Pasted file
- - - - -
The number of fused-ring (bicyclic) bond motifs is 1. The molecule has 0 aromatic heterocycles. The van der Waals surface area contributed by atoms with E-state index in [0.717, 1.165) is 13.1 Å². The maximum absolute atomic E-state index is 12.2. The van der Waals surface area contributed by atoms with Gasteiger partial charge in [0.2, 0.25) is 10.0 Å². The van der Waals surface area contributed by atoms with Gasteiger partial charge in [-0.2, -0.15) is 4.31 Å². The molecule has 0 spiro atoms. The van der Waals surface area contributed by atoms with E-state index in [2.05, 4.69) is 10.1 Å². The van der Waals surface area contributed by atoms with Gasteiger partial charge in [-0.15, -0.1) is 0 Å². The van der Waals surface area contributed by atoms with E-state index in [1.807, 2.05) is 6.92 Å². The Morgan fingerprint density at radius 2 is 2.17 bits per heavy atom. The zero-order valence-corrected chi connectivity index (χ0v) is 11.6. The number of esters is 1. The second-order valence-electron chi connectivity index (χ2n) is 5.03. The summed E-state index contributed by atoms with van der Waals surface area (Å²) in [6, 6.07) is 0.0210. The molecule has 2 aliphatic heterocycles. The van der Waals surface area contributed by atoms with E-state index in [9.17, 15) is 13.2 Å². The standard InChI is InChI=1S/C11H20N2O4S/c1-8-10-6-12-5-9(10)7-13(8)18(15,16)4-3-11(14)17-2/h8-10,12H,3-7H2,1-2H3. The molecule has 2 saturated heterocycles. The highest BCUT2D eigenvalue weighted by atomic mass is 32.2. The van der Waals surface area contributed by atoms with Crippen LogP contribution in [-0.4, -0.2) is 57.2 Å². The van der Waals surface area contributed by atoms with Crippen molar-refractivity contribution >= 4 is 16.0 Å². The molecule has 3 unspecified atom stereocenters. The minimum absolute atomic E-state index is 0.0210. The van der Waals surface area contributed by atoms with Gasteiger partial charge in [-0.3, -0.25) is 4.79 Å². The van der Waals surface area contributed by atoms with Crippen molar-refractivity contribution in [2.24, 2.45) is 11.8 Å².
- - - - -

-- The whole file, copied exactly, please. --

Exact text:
The number of fused-ring (bicyclic) bond motifs is 1. The molecule has 0 aromatic heterocycles. The van der Waals surface area contributed by atoms with E-state index in [0.717, 1.165) is 13.1 Å². The maximum absolute atomic E-state index is 12.2. The van der Waals surface area contributed by atoms with Gasteiger partial charge in [0.2, 0.25) is 10.0 Å². The van der Waals surface area contributed by atoms with Gasteiger partial charge in [-0.2, -0.15) is 4.31 Å². The molecule has 0 spiro atoms. The van der Waals surface area contributed by atoms with E-state index in [2.05, 4.69) is 10.1 Å². The van der Waals surface area contributed by atoms with Gasteiger partial charge in [-0.15, -0.1) is 0 Å². The van der Waals surface area contributed by atoms with E-state index in [1.807, 2.05) is 6.92 Å². The Morgan fingerprint density at radius 2 is 2.17 bits per heavy atom. The zero-order valence-corrected chi connectivity index (χ0v) is 11.6. The number of esters is 1. The second-order valence-electron chi connectivity index (χ2n) is 5.03. The summed E-state index contributed by atoms with van der Waals surface area (Å²) in [6, 6.07) is 0.0210. The molecule has 2 aliphatic heterocycles. The van der Waals surface area contributed by atoms with E-state index in [9.17, 15) is 13.2 Å². The standard InChI is InChI=1S/C11H20N2O4S/c1-8-10-6-12-5-9(10)7-13(8)18(15,16)4-3-11(14)17-2/h8-10,12H,3-7H2,1-2H3. The molecule has 2 saturated heterocycles. The highest BCUT2D eigenvalue weighted by atomic mass is 32.2. The van der Waals surface area contributed by atoms with Crippen LogP contribution in [-0.4, -0.2) is 57.2 Å². The van der Waals surface area contributed by atoms with Crippen molar-refractivity contribution >= 4 is 16.0 Å². The molecule has 3 unspecified atom stereocenters. The minimum absolute atomic E-state index is 0.0210. The van der Waals surface area contributed by atoms with Gasteiger partial charge in [-0.3, -0.25) is 4.79 Å². The van der Waals surface area contributed by atoms with Crippen molar-refractivity contribution in [2.24, 2.45) is 11.8 Å².